55 min

Marilyn Lake, "Progressive New World: How Settler Colonialism and Transpacific Exchange Shaped American Reform" (Harvard UP, 2019‪)‬ New Books in Australian and New Zealand Studies

    • Society & Culture

The paradox of Progressivism continues to fascinate more than one hundred years on. Democratic but elitist, emancipatory but coercive, advanced and assimilationist, Progressivism was defined by its contradictions. In Progressive New World: How Settler Colonialism and Transpacific Exchange Shaped American Reform (Harvard UP, 2019), Marilyn Lake points to the significance of turn-of-the-twentieth-century exchanges between American and Australasian reformers who shared racial sensibilities, along with a commitment to forging an ideal social order. The book demonstrates that race and reform were mutually supportive as Progressivism became the political logic of settler colonialism. Settlers defined themselves in “New World” terms—both against Old World feudalism and the indigenous peoples that they considered backward and primitive. Lake also shows how indigenous people at times employed the language and tools of progressivism for their own ends, reshaping the broader Progressive movement in the process.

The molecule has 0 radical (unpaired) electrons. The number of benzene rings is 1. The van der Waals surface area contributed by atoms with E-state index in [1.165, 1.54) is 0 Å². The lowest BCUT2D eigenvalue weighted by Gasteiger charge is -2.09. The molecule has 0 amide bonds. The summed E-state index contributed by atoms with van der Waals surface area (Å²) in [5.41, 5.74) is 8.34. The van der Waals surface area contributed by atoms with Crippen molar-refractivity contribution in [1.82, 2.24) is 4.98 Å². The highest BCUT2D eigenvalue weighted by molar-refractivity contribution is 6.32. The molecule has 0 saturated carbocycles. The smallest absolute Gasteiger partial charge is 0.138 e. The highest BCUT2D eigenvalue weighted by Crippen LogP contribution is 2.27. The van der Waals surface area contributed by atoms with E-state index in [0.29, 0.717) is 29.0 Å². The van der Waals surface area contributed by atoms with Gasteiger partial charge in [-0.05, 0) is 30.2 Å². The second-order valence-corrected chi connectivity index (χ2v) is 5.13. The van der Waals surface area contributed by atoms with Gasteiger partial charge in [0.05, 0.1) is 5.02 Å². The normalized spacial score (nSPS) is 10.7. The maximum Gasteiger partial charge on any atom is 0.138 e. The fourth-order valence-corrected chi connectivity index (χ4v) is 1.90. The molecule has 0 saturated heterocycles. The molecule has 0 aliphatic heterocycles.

John Cable will begin a teaching appointment at Abraham Baldwin Agricultural College in January 2022. He earned the Ph.D. in history at Florida State University in 2020.
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The paradox of Progressivism continues to fascinate more than one hundred years on. Democratic but elitist, emancipatory but coercive, advanced and assimilationist, Progressivism was defined by its contradictions. In Progressive New World: How Settler Colonialism and Transpacific Exchange Shaped American Reform (Harvard UP, 2019), Marilyn Lake points to the significance of turn-of-the-twentieth-century exchanges between American and Australasian reformers who shared racial sensibilities, along with a commitment to forging an ideal social order. The book demonstrates that race and reform were mutually supportive as Progressivism became the political logic of settler colonialism. Settlers defined themselves in “New World” terms—both against Old World feudalism and the indigenous peoples that they considered backward and primitive. Lake also shows how indigenous people at times employed the language and tools of progressivism for their own ends, reshaping the broader Progressive movement in the process.
John Cable will begin a teaching appointment at Abraham Baldwin Agricultural College in January 2022. He earned the Ph.D. in history at Florida State University in 2020.
Learn more about your ad choices. Visit megaphone.fm/adchoices
Support our show by becoming a premium member! https://newbooksnetwork.supportingcast.fm/australian-and-new-zealand-studies

55 min

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